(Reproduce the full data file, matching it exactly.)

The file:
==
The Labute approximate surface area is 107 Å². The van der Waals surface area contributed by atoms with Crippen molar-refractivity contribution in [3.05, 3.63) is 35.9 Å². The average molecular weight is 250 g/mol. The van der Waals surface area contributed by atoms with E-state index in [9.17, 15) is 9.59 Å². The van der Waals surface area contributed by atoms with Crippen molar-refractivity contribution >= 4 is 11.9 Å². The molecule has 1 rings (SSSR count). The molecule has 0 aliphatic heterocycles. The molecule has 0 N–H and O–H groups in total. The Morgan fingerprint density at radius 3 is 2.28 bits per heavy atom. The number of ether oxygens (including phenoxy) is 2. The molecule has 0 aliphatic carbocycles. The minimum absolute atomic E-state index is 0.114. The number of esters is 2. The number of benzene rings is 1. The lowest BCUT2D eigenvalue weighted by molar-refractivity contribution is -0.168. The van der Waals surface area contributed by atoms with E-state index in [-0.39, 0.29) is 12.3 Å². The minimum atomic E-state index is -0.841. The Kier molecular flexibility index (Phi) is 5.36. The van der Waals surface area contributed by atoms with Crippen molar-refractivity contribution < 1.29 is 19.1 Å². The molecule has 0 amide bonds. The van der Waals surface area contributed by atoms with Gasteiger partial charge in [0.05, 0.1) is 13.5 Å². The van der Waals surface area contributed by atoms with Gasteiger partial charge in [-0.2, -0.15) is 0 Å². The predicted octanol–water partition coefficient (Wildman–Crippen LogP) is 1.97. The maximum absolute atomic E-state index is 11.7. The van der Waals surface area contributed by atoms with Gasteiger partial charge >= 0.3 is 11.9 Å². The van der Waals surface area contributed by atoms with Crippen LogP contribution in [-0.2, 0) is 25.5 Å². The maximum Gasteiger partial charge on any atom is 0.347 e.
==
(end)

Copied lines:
The Labute approximate surface area is 107 Å². The van der Waals surface area contributed by atoms with Crippen molar-refractivity contribution in [3.05, 3.63) is 35.9 Å². The average molecular weight is 250 g/mol. The van der Waals surface area contributed by atoms with E-state index in [9.17, 15) is 9.59 Å². The van der Waals surface area contributed by atoms with Crippen molar-refractivity contribution >= 4 is 11.9 Å². The molecule has 1 rings (SSSR count). The molecule has 0 aliphatic heterocycles. The molecule has 0 N–H and O–H groups in total. The Morgan fingerprint density at radius 3 is 2.28 bits per heavy atom. The number of ether oxygens (including phenoxy) is 2. The molecule has 0 aliphatic carbocycles. The minimum absolute atomic E-state index is 0.114. The number of esters is 2. The number of benzene rings is 1. The lowest BCUT2D eigenvalue weighted by molar-refractivity contribution is -0.168. The van der Waals surface area contributed by atoms with E-state index in [-0.39, 0.29) is 12.3 Å². The minimum atomic E-state index is -0.841. The Kier molecular flexibility index (Phi) is 5.36. The van der Waals surface area contributed by atoms with Crippen molar-refractivity contribution < 1.29 is 19.1 Å². The molecule has 0 amide bonds. The van der Waals surface area contributed by atoms with Gasteiger partial charge in [0.05, 0.1) is 13.5 Å². The van der Waals surface area contributed by atoms with Gasteiger partial charge in [-0.2, -0.15) is 0 Å². The predicted octanol–water partition coefficient (Wildman–Crippen LogP) is 1.97. The maximum absolute atomic E-state index is 11.7. The van der Waals surface area contributed by atoms with Gasteiger partial charge >= 0.3 is 11.9 Å². The van der Waals surface area contributed by atoms with Crippen LogP contribution in [-0.2, 0) is 25.5 Å². The maximum Gasteiger partial charge on any atom is 0.347 e.